Central Nervous System (Brain), Head and Neck Conditions

Summary of Ordering Guidelines

The following summaries are based on the Canadian Association of Radiologists Diagnostic Imaging Referral Guidelines (http://www.car.ca/en/standards-guidelines/guidelines.aspx). Physicians are encouraged to consult the full guidelines for more detailed information on recommended imaging for the wide range of patient conditions.


Central Nervous System (Brain), Head and Neck Conditions


CT is ALWAYS preferred over MRI for the following indications:

  • Assessment of trauma to jaw, face and skull bones
  • Assessment of paranasal sinus inflammation
  • Initial assessment of scalp and skull lesions
  • Rule out intracranial hemorrhage


CT is more efficient and provides satisfactory diagnostic information for the following urgent indications:

  • Rule out space occupying lesion
  • Rule out hydrocephalus
  • Rule out ischemic stroke
  • Rule out intracranial hemorrhage (intracerebral, subarachnoid, subdural, epidural)


MRI is preferred over CT for the following indications, but please note that wait time will vary on a case-by-case basis with the strength of the indication (relevant details from the history, physical examination and laboratory studies will greatly assist the triaging radiologist):

  • New focal neurological deficit referable to brainstem/cranial nerve(s)
  • Rule out encephalitis
  • Rule out or follow-up demyelinating disease
  • Rule out or follow-up sellar lesion (e.g. pituitary adenoma)
  • Rule out or follow-up cerebellopontine angle lesion (e.g. vestibular schwannoma)


Depending on the condition in question, it may still be most appropriate to refer a patient for a consultant’s opinion prior to requesting an imaging procedure. Please consider the following common neuroimaging requests from this perspective:


Headache – Imaging seldom alters the management of patients with chronic or recurrent headache, lacking “red flags” (e.g. rapidly changing pattern, waking from sleep, new neurological deficit, history of cancer or immunodeficiency).  Nevertheless, imaging may be important to provide reassurance to patient and doctor regarding potential serious pathology. In this scenario, CT can rule out a mass, hydrocephalus and hemorrhage quickly and accurately.


Intracranial aneurysm – The risk of harbouring an asymptomatic intracranial aneurysm increases steeply for patients who have TWO or more affected FIRST DEGREE relatives. Patients with autosomal dominant polycystic kidney disease are also at markedly increased risk. The choice to screen or not to screen must take into consideration the dilemma that may arise if a tiny aneurysm is found. MRA and CTA are essentially equivalent for screening purposes. MRA is preferable, as it avoids radiation and contrast enhancement. Wait times are long, commensurate with the very low annual risk of rupture of most asymptomatic aneurysms.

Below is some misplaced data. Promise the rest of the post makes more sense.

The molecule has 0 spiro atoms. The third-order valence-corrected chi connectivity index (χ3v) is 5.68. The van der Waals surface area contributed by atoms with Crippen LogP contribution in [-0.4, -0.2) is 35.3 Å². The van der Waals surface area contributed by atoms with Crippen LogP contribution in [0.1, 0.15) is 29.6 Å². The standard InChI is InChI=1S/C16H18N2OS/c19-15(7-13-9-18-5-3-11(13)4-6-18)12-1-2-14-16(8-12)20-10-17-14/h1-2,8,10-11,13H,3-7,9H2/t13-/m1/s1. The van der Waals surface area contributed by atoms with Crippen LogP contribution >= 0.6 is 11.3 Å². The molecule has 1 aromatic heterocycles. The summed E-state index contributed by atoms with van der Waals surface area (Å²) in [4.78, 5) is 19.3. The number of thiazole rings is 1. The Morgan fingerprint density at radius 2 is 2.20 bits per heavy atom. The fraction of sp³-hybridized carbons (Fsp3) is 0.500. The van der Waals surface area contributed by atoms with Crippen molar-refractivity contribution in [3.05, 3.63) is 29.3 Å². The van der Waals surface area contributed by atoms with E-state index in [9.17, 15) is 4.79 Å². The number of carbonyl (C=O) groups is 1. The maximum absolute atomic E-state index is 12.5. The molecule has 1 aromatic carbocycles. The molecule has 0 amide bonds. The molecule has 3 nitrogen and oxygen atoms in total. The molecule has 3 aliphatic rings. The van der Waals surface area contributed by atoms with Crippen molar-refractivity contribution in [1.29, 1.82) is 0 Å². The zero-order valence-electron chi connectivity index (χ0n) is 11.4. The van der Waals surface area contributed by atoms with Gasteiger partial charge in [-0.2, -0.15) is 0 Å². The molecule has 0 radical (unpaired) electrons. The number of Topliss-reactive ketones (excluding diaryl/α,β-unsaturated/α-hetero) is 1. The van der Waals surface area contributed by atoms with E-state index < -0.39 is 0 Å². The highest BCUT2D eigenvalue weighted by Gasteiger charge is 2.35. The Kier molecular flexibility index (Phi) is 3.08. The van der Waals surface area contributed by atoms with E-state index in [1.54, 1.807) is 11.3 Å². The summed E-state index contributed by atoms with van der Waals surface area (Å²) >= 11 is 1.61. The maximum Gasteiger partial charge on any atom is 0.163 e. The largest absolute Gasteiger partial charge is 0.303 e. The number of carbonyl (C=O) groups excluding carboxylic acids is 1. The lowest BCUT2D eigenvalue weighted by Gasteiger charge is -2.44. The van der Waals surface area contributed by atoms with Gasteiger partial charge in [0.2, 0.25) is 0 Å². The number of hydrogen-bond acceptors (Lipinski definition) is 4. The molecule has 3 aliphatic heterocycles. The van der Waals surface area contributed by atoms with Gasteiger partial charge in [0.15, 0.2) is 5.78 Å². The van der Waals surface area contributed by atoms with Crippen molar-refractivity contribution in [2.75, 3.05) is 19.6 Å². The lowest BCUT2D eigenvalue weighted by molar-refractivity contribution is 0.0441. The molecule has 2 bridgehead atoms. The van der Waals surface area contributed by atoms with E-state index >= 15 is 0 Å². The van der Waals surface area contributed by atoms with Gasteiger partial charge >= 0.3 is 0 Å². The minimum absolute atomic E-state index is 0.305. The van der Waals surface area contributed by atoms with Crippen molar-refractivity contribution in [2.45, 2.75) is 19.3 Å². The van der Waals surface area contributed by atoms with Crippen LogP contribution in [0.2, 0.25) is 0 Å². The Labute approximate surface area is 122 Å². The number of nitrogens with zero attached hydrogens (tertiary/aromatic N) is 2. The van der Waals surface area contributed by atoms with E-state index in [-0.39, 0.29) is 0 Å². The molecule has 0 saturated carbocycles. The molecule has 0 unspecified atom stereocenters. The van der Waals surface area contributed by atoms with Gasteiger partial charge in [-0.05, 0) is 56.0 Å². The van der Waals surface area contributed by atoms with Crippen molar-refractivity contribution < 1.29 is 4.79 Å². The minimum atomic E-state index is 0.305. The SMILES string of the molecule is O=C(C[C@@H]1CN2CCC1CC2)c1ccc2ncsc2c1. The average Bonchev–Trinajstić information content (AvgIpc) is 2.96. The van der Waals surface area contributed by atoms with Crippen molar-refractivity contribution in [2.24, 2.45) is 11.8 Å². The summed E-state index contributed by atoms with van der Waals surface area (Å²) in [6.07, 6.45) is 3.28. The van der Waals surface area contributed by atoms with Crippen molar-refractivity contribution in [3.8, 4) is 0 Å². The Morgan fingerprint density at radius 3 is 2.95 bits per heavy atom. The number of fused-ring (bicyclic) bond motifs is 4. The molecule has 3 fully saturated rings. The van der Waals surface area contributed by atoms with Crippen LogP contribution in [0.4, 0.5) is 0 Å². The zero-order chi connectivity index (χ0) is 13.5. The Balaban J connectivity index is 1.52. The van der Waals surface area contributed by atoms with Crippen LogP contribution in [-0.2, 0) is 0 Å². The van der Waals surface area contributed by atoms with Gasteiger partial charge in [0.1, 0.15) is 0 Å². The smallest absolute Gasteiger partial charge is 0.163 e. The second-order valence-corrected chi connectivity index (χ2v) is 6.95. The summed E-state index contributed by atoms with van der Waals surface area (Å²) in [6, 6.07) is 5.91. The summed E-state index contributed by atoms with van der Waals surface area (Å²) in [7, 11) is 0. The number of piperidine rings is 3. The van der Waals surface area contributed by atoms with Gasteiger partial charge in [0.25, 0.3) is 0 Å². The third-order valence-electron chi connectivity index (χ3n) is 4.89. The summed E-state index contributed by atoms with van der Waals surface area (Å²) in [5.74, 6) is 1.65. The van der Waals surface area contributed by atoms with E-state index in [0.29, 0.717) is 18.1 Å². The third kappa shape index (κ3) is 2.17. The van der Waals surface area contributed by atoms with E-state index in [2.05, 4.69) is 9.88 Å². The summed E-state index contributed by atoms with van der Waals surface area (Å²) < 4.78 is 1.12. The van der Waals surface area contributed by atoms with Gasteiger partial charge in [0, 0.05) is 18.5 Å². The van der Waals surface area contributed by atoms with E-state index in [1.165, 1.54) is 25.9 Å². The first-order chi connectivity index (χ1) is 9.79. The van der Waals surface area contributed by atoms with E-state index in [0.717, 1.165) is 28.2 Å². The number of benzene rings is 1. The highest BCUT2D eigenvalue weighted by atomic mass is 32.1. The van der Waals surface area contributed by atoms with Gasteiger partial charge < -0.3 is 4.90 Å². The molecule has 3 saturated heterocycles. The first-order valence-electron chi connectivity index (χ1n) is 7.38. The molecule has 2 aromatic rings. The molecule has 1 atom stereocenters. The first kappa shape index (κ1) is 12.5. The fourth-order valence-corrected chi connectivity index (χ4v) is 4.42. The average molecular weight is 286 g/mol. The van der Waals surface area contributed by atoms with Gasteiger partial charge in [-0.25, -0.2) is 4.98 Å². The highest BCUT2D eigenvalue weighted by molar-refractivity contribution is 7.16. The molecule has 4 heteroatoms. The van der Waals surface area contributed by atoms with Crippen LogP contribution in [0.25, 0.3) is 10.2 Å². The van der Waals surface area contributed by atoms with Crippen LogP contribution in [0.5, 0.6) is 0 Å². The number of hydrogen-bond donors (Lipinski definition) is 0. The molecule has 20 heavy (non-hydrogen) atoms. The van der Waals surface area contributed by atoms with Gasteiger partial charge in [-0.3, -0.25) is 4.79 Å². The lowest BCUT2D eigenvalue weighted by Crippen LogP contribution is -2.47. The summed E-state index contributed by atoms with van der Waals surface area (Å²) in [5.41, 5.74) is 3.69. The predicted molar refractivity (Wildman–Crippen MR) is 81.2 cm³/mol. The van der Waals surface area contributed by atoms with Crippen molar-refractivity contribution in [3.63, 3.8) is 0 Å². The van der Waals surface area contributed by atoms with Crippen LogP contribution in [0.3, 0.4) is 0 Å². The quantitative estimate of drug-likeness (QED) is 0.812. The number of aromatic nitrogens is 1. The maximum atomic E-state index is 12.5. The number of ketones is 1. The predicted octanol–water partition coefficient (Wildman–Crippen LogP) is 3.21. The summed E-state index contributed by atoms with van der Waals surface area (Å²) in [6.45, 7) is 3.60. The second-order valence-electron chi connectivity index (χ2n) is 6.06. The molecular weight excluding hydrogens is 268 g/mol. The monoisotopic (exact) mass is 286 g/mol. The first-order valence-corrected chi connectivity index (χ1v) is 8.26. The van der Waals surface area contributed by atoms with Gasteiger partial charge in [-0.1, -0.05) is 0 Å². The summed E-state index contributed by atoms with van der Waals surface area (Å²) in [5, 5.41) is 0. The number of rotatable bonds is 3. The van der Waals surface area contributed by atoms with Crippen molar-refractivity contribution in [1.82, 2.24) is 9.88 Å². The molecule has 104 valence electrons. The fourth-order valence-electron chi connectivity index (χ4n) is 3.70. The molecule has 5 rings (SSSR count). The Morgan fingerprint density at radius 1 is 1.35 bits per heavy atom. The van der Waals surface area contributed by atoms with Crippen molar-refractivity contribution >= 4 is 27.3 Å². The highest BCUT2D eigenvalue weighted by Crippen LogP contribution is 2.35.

Dizziness – The yield of imaging, with CT or MR, in patients with uncomplicated dizziness (i.e. no specific brainstem or cranial nerve findings) is low. Patients with true vertigo are best served by ENT evaluation. Only a subset of these patients will benefit from further assessment with MRI to rule out retrocochlear pathology.


Dementia – Imaging most commonly yields non-specific findings. From a practical point of view, CT can rule out a space occupying lesion. CT can provide evidence in support of the clinical diagnoses of vascular dementia and normal pressure hydrocephalus. MRI is more sensitive than CT for small vessel ischemic changes, if vascular dementia remains a clinical concern after a non-contributory CT examination. Neurological and/or neuropsychological assessment may be the next best step if less common etiologies of dementia that have specific MRI findings are being considered.


Orbital pathology – MRI is best suited to study the soft tissues of the orbit. However, MRI examination is best used in a targeted fashion, either to confirm an abnormality suspected on fundoscopy or to identify an abnormality that is not accessible to fundoscopic examination. In some cases, MRI must address inflammatory or neoplastic differential diagnostic considerations, while in other cases, vascular imaging may be more appropriate. Therefore, ophthalmological referral is the best first step to determine the need for MRI and also to guide the MRI examination, potentially maximizing its yield.


Head and neck masses – CT is routinely used to confirm and characterize cystic and solid masses in the head and neck, and to stage cancers of the head and neck. MRI can accomplish the same without ionizing radiation. However, MRI is more susceptible to motion artefact (swallowing, breathing, vascular pulsation). Both modalities are susceptible to artefact from dental amalgam and appliances. MRI is typically used as a problem-solving tool in patients with a documented abnormality that is incompletely characterized on CT or ultrasound.


Temporomandibular joint pathology – MRI is superior to plain radiography and CT, because it can demonstrate meniscal pathology as well as bony pathology. However, the precise definition of meniscal pathology is most important for the planning of interventions in patients with established TMJ disease. MRI should be reserved for this purpose.

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